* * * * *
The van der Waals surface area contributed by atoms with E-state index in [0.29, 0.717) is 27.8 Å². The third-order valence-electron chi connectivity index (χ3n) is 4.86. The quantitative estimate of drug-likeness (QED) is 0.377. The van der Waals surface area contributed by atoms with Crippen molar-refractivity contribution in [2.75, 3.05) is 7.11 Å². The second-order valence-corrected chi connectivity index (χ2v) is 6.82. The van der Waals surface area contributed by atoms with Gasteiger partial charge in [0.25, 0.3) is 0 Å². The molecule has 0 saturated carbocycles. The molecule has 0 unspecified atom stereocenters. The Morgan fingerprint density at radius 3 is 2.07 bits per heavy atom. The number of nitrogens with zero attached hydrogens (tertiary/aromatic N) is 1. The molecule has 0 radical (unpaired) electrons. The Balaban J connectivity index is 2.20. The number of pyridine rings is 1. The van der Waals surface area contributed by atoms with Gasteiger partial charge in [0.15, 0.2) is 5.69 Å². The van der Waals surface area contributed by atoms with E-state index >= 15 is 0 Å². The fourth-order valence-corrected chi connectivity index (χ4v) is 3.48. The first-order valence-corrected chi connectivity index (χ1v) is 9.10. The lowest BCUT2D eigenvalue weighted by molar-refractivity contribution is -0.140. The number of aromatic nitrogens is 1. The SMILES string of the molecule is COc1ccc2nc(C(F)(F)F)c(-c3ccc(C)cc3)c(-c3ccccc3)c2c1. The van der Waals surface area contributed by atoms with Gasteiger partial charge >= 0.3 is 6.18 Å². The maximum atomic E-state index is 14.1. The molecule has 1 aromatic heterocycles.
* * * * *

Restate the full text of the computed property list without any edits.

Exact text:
The van der Waals surface area contributed by atoms with E-state index in [0.29, 0.717) is 27.8 Å². The third-order valence-electron chi connectivity index (χ3n) is 4.86. The quantitative estimate of drug-likeness (QED) is 0.377. The van der Waals surface area contributed by atoms with Crippen molar-refractivity contribution in [2.75, 3.05) is 7.11 Å². The second-order valence-corrected chi connectivity index (χ2v) is 6.82. The van der Waals surface area contributed by atoms with Gasteiger partial charge in [0.25, 0.3) is 0 Å². The molecule has 0 saturated carbocycles. The molecule has 0 unspecified atom stereocenters. The Morgan fingerprint density at radius 3 is 2.07 bits per heavy atom. The number of nitrogens with zero attached hydrogens (tertiary/aromatic N) is 1. The molecule has 0 radical (unpaired) electrons. The Balaban J connectivity index is 2.20. The number of pyridine rings is 1. The van der Waals surface area contributed by atoms with Gasteiger partial charge in [0.15, 0.2) is 5.69 Å². The van der Waals surface area contributed by atoms with E-state index >= 15 is 0 Å². The fourth-order valence-corrected chi connectivity index (χ4v) is 3.48. The first-order valence-corrected chi connectivity index (χ1v) is 9.10. The lowest BCUT2D eigenvalue weighted by molar-refractivity contribution is -0.140. The number of aromatic nitrogens is 1. The SMILES string of the molecule is COc1ccc2nc(C(F)(F)F)c(-c3ccc(C)cc3)c(-c3ccccc3)c2c1. The van der Waals surface area contributed by atoms with Gasteiger partial charge >= 0.3 is 6.18 Å². The maximum atomic E-state index is 14.1. The molecule has 1 aromatic heterocycles.